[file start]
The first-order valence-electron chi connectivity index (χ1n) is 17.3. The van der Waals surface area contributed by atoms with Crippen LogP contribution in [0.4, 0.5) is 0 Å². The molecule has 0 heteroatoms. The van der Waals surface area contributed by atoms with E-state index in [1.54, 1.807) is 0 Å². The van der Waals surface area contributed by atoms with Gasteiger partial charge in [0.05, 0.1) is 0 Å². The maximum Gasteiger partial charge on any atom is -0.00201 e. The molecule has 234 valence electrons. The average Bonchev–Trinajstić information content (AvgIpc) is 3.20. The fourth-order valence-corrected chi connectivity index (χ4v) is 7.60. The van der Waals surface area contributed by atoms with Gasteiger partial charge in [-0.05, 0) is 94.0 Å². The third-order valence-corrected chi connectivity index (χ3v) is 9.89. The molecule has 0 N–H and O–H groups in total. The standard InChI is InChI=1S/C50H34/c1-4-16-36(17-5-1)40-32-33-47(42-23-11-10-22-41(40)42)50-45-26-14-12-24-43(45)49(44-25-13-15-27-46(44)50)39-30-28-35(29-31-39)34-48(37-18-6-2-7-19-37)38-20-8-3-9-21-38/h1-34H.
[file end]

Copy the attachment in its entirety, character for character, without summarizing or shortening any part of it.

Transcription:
The first-order valence-electron chi connectivity index (χ1n) is 17.3. The van der Waals surface area contributed by atoms with Crippen LogP contribution in [0.4, 0.5) is 0 Å². The molecule has 0 heteroatoms. The van der Waals surface area contributed by atoms with E-state index in [1.54, 1.807) is 0 Å². The van der Waals surface area contributed by atoms with Gasteiger partial charge in [0.05, 0.1) is 0 Å². The maximum Gasteiger partial charge on any atom is -0.00201 e. The molecule has 234 valence electrons. The average Bonchev–Trinajstić information content (AvgIpc) is 3.20. The fourth-order valence-corrected chi connectivity index (χ4v) is 7.60. The van der Waals surface area contributed by atoms with Gasteiger partial charge in [-0.05, 0) is 94.0 Å². The third-order valence-corrected chi connectivity index (χ3v) is 9.89. The molecule has 0 N–H and O–H groups in total. The standard InChI is InChI=1S/C50H34/c1-4-16-36(17-5-1)40-32-33-47(42-23-11-10-22-41(40)42)50-45-26-14-12-24-43(45)49(44-25-13-15-27-46(44)50)39-30-28-35(29-31-39)34-48(37-18-6-2-7-19-37)38-20-8-3-9-21-38/h1-34H.